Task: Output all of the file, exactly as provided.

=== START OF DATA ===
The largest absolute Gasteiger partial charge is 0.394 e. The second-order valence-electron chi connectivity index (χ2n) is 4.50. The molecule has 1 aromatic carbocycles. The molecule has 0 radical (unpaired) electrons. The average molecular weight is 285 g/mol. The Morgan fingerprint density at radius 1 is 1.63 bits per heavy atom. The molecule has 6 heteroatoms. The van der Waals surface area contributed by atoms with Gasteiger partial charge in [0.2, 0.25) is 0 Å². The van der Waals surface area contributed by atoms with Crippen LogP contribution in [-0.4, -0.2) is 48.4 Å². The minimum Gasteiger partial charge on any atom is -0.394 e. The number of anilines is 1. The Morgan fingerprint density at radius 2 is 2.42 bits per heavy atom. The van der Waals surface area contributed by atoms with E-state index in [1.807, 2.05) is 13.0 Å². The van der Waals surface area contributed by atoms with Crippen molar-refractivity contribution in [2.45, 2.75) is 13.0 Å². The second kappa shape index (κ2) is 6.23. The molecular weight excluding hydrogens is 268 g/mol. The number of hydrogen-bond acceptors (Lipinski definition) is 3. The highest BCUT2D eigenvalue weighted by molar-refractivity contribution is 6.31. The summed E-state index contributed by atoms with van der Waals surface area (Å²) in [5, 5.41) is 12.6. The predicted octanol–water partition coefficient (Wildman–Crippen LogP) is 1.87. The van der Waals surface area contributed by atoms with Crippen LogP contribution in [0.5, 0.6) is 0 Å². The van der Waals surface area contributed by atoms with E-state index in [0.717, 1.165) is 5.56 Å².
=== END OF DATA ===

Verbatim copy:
The largest absolute Gasteiger partial charge is 0.394 e. The second-order valence-electron chi connectivity index (χ2n) is 4.50. The molecule has 1 aromatic carbocycles. The molecule has 0 radical (unpaired) electrons. The average molecular weight is 285 g/mol. The Morgan fingerprint density at radius 1 is 1.63 bits per heavy atom. The molecule has 6 heteroatoms. The van der Waals surface area contributed by atoms with Gasteiger partial charge in [0.2, 0.25) is 0 Å². The van der Waals surface area contributed by atoms with Crippen LogP contribution in [-0.4, -0.2) is 48.4 Å². The minimum Gasteiger partial charge on any atom is -0.394 e. The number of anilines is 1. The Morgan fingerprint density at radius 2 is 2.42 bits per heavy atom. The van der Waals surface area contributed by atoms with E-state index in [1.807, 2.05) is 13.0 Å². The van der Waals surface area contributed by atoms with Crippen molar-refractivity contribution in [2.45, 2.75) is 13.0 Å². The second kappa shape index (κ2) is 6.23. The molecular weight excluding hydrogens is 268 g/mol. The number of hydrogen-bond acceptors (Lipinski definition) is 3. The highest BCUT2D eigenvalue weighted by molar-refractivity contribution is 6.31. The summed E-state index contributed by atoms with van der Waals surface area (Å²) in [5, 5.41) is 12.6. The predicted octanol–water partition coefficient (Wildman–Crippen LogP) is 1.87. The van der Waals surface area contributed by atoms with Crippen LogP contribution in [0.5, 0.6) is 0 Å². The van der Waals surface area contributed by atoms with E-state index in [0.717, 1.165) is 5.56 Å².